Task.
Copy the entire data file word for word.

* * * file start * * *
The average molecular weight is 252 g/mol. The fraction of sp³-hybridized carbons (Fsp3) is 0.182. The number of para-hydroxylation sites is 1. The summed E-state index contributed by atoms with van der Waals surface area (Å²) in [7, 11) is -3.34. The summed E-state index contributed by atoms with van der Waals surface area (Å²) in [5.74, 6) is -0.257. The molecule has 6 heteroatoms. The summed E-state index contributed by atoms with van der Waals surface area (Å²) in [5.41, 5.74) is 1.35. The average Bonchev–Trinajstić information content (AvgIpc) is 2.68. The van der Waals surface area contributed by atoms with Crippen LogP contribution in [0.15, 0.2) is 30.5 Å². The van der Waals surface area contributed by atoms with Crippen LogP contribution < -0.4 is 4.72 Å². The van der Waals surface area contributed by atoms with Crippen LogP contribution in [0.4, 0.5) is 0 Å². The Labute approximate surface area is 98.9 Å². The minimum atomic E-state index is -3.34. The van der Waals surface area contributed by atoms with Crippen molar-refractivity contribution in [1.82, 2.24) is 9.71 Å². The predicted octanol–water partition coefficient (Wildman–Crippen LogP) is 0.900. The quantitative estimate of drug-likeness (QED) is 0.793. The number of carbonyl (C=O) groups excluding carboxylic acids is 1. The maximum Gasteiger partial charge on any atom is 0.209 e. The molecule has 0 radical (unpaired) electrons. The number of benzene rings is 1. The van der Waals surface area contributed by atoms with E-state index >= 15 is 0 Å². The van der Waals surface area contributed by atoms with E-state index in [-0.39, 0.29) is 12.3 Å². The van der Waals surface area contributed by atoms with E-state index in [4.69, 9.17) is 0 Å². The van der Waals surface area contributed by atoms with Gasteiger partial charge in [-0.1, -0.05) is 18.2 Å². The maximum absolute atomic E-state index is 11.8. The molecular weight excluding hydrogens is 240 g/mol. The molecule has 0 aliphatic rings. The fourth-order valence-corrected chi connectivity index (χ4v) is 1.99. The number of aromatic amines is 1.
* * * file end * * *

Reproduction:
The average molecular weight is 252 g/mol. The fraction of sp³-hybridized carbons (Fsp3) is 0.182. The number of para-hydroxylation sites is 1. The summed E-state index contributed by atoms with van der Waals surface area (Å²) in [7, 11) is -3.34. The summed E-state index contributed by atoms with van der Waals surface area (Å²) in [5.74, 6) is -0.257. The molecule has 6 heteroatoms. The summed E-state index contributed by atoms with van der Waals surface area (Å²) in [5.41, 5.74) is 1.35. The average Bonchev–Trinajstić information content (AvgIpc) is 2.68. The van der Waals surface area contributed by atoms with Crippen LogP contribution in [0.15, 0.2) is 30.5 Å². The van der Waals surface area contributed by atoms with Crippen LogP contribution < -0.4 is 4.72 Å². The van der Waals surface area contributed by atoms with Crippen LogP contribution in [0.4, 0.5) is 0 Å². The Labute approximate surface area is 98.9 Å². The minimum atomic E-state index is -3.34. The van der Waals surface area contributed by atoms with Crippen molar-refractivity contribution in [1.82, 2.24) is 9.71 Å². The predicted octanol–water partition coefficient (Wildman–Crippen LogP) is 0.900. The quantitative estimate of drug-likeness (QED) is 0.793. The number of carbonyl (C=O) groups excluding carboxylic acids is 1. The maximum Gasteiger partial charge on any atom is 0.209 e. The molecule has 0 radical (unpaired) electrons. The number of benzene rings is 1. The van der Waals surface area contributed by atoms with E-state index >= 15 is 0 Å². The van der Waals surface area contributed by atoms with E-state index in [-0.39, 0.29) is 12.3 Å². The van der Waals surface area contributed by atoms with E-state index in [4.69, 9.17) is 0 Å². The van der Waals surface area contributed by atoms with Gasteiger partial charge in [-0.1, -0.05) is 18.2 Å². The maximum absolute atomic E-state index is 11.8. The molecular weight excluding hydrogens is 240 g/mol. The molecule has 0 aliphatic rings. The fourth-order valence-corrected chi connectivity index (χ4v) is 1.99. The number of aromatic amines is 1.